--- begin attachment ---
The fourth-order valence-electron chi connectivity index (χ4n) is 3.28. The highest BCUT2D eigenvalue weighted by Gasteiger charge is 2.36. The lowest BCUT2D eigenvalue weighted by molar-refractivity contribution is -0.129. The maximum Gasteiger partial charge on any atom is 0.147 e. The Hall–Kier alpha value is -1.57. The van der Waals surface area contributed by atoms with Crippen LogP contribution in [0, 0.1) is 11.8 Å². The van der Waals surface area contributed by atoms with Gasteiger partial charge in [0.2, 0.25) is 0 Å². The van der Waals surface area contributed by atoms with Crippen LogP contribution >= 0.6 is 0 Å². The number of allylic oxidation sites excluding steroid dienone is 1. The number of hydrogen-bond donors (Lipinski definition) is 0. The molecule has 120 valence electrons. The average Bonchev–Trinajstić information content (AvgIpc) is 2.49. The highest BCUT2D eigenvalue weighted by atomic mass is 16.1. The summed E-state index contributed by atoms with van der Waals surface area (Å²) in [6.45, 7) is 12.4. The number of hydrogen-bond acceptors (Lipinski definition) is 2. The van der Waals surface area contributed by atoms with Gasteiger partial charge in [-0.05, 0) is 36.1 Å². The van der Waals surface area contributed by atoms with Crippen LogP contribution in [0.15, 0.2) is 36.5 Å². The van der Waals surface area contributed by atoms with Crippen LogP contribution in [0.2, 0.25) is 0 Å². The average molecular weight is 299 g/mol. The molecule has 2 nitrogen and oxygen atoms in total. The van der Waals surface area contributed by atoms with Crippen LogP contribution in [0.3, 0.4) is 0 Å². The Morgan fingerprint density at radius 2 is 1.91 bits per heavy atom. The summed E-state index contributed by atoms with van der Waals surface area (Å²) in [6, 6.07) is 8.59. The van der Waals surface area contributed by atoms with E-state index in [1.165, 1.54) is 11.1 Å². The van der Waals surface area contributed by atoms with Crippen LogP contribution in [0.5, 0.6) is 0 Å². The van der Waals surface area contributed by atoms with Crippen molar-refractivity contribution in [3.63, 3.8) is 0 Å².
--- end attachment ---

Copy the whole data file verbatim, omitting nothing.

The fourth-order valence-electron chi connectivity index (χ4n) is 3.28. The highest BCUT2D eigenvalue weighted by Gasteiger charge is 2.36. The lowest BCUT2D eigenvalue weighted by molar-refractivity contribution is -0.129. The maximum Gasteiger partial charge on any atom is 0.147 e. The Hall–Kier alpha value is -1.57. The van der Waals surface area contributed by atoms with Crippen LogP contribution in [0, 0.1) is 11.8 Å². The van der Waals surface area contributed by atoms with Gasteiger partial charge in [0.2, 0.25) is 0 Å². The van der Waals surface area contributed by atoms with Crippen LogP contribution >= 0.6 is 0 Å². The number of allylic oxidation sites excluding steroid dienone is 1. The number of hydrogen-bond donors (Lipinski definition) is 0. The molecule has 120 valence electrons. The average Bonchev–Trinajstić information content (AvgIpc) is 2.49. The highest BCUT2D eigenvalue weighted by atomic mass is 16.1. The summed E-state index contributed by atoms with van der Waals surface area (Å²) in [6.45, 7) is 12.4. The number of hydrogen-bond acceptors (Lipinski definition) is 2. The van der Waals surface area contributed by atoms with Gasteiger partial charge in [-0.05, 0) is 36.1 Å². The van der Waals surface area contributed by atoms with Crippen LogP contribution in [0.15, 0.2) is 36.5 Å². The van der Waals surface area contributed by atoms with Crippen LogP contribution in [0.2, 0.25) is 0 Å². The average molecular weight is 299 g/mol. The molecule has 2 nitrogen and oxygen atoms in total. The van der Waals surface area contributed by atoms with Crippen LogP contribution in [0.3, 0.4) is 0 Å². The Morgan fingerprint density at radius 2 is 1.91 bits per heavy atom. The summed E-state index contributed by atoms with van der Waals surface area (Å²) in [6, 6.07) is 8.59. The van der Waals surface area contributed by atoms with E-state index in [1.165, 1.54) is 11.1 Å². The van der Waals surface area contributed by atoms with Crippen LogP contribution in [0.5, 0.6) is 0 Å². The van der Waals surface area contributed by atoms with Crippen molar-refractivity contribution in [3.63, 3.8) is 0 Å².